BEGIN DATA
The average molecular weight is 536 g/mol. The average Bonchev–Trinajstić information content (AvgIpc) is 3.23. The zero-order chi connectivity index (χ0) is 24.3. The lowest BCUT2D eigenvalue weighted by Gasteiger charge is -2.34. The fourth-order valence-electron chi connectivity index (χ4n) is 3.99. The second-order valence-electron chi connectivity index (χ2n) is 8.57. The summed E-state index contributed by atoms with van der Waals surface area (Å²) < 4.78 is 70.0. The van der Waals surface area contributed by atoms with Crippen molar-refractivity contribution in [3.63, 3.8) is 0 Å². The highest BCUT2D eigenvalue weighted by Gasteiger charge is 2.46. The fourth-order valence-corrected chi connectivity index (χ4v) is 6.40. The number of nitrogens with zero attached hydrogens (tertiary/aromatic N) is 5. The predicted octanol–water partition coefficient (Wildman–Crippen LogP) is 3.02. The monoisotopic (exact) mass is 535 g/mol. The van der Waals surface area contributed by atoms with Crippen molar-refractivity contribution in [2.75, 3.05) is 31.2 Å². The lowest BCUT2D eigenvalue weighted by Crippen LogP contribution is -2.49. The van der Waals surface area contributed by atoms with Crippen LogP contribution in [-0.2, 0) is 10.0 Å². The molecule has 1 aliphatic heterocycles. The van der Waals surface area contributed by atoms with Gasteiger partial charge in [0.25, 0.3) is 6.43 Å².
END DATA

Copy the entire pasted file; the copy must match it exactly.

The average molecular weight is 536 g/mol. The average Bonchev–Trinajstić information content (AvgIpc) is 3.23. The zero-order chi connectivity index (χ0) is 24.3. The lowest BCUT2D eigenvalue weighted by Gasteiger charge is -2.34. The fourth-order valence-electron chi connectivity index (χ4n) is 3.99. The second-order valence-electron chi connectivity index (χ2n) is 8.57. The summed E-state index contributed by atoms with van der Waals surface area (Å²) < 4.78 is 70.0. The van der Waals surface area contributed by atoms with Crippen molar-refractivity contribution in [3.63, 3.8) is 0 Å². The highest BCUT2D eigenvalue weighted by Gasteiger charge is 2.46. The fourth-order valence-corrected chi connectivity index (χ4v) is 6.40. The number of nitrogens with zero attached hydrogens (tertiary/aromatic N) is 5. The predicted octanol–water partition coefficient (Wildman–Crippen LogP) is 3.02. The monoisotopic (exact) mass is 535 g/mol. The van der Waals surface area contributed by atoms with Crippen molar-refractivity contribution in [2.75, 3.05) is 31.2 Å². The lowest BCUT2D eigenvalue weighted by Crippen LogP contribution is -2.49. The van der Waals surface area contributed by atoms with Crippen LogP contribution in [-0.2, 0) is 10.0 Å². The molecule has 1 aliphatic heterocycles. The van der Waals surface area contributed by atoms with Gasteiger partial charge in [0.25, 0.3) is 6.43 Å².